Yep, but since then they’ve deepened and become richer. Creating new characters for Season 2 was the same experience as creating Rust and Marty. They didn’t exist until I created them, then in their creation I developed a personal attachment to them. I think it’s the same in anything you write. It’s your job to come up with compelling characters who speak to an individual authenticity. If I’m not interested in the characters I can’t go on. I have to be fascinated by them. It’s the same job as Season 1 to me.

You said at the time that Season 2 would center around three main characters. Is that still the case?

That ballooned a little bit. I would say there are four central roles.

Are any of them women?

You’ll have to wait and see.

Regarding the gender question: Did the criticism you received about “underwriting” women characters affect your approach to Season 2?

I think it affected me a little bit in my conception of Season 2, but then not at all. I realized I was listening to things I didn’t agree with and taking cues from the wrong places. I just put it out of my mind.

What do you mean by “taking cues from the wrong places?”

I mean that writing towards what I consider an insubstantial criticism isn’t a good way to create.

No one else in TV has had to follow up a runaway success like Season 1 of True Detective by starting over from scratch. Who was more scared by the prospect: you or HBO?

I don’t think either of us were daunted by it. HBO has been nothing but supportive of whatever I want to do next. The work is where I tend to feel pressure—not so much in the reaction to it.

Let’s talk about what makes True Detective True Detective. When you have new characters, a new setting, and a new story, what’s the consistent through-line? Why isn’t it just a different show from season to season?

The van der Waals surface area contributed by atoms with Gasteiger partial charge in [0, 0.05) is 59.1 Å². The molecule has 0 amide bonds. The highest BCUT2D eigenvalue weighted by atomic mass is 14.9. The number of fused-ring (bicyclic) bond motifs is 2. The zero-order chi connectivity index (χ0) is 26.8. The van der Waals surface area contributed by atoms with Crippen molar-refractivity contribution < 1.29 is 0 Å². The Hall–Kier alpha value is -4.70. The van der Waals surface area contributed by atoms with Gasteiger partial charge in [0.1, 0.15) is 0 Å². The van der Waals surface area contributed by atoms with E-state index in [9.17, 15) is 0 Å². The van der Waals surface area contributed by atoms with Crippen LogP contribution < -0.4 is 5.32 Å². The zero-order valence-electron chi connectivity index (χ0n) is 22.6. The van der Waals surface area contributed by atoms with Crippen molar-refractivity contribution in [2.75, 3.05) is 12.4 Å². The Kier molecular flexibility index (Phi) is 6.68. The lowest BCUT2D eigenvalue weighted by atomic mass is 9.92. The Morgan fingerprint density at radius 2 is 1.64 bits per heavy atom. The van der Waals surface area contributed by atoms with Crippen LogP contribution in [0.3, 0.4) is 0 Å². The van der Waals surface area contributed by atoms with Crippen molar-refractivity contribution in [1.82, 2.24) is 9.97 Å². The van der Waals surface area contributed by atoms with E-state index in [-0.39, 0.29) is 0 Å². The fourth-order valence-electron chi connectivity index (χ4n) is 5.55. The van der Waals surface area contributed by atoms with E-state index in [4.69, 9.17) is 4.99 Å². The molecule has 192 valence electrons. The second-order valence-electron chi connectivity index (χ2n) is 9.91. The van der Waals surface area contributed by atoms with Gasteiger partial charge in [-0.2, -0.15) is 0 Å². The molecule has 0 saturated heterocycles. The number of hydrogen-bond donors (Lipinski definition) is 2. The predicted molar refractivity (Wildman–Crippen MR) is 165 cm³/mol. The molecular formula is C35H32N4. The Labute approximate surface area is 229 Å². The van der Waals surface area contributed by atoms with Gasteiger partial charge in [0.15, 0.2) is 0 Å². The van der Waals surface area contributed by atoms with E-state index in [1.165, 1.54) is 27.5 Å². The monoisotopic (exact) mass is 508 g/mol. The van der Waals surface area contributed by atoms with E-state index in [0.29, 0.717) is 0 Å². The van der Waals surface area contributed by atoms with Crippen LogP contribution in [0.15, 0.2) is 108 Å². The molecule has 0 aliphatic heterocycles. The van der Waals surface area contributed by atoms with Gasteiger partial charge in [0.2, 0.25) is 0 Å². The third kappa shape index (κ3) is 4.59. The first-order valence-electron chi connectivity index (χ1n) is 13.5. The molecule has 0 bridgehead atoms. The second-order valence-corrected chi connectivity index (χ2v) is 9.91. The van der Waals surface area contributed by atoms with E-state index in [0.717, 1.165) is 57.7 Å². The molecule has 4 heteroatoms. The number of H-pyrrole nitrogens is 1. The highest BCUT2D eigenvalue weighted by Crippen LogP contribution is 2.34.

I guess it’s the authorial voice and sensibility. True Detective is a densely layered work with resonant details and symbology and rich characterization under the guise of one of the forms of this mystery genre. That’s what we shoot for.

Do you see that weird-fiction or existential-horror vibe as part of the show’s signature as well?

I think there’s a certain atmosphere that you’ll find is a consistent element in True Detective going forward.

When the Season 1 finale aired in March, some people were upset. Why? Do you think they misunderstood the show?

When you say people, I think you’re talking about a small percentage of the audience. I’m extremely happy with the finale. It was exactly the finale I wanted the show to have. And that in no way means the details or symbology of True Detective were irrelevant or meaningless—it merely means they were misread by a certain percentage [of viewers].

What do you mean by “misread”? I always thought the show was about the dangers of storytelling itself—as opposed to the particulars of the story that was being told.

Right. The symbology and details were pointing towards resonances in the themes and characters of the show rather than being a trail of breadcrumbs in a kind of…game.

How long can you keep writing every episode and overseeing a series all by yourself? I’ve heard you say that you’ve got three seasons in you, max.

So far, yeah. There are lots of other TV shows I’d like to do—more traditional TV shows. This one is making a whole new TV show every year.

So you’re not bringing in other writers to help out.

It’s my mandate as a writer to not let the success of Season 1 change my process. However we got here has been shown to work, so I’ll probably stick with those methods.

As long as you can keep it up.

That’s right. Until I drop dead.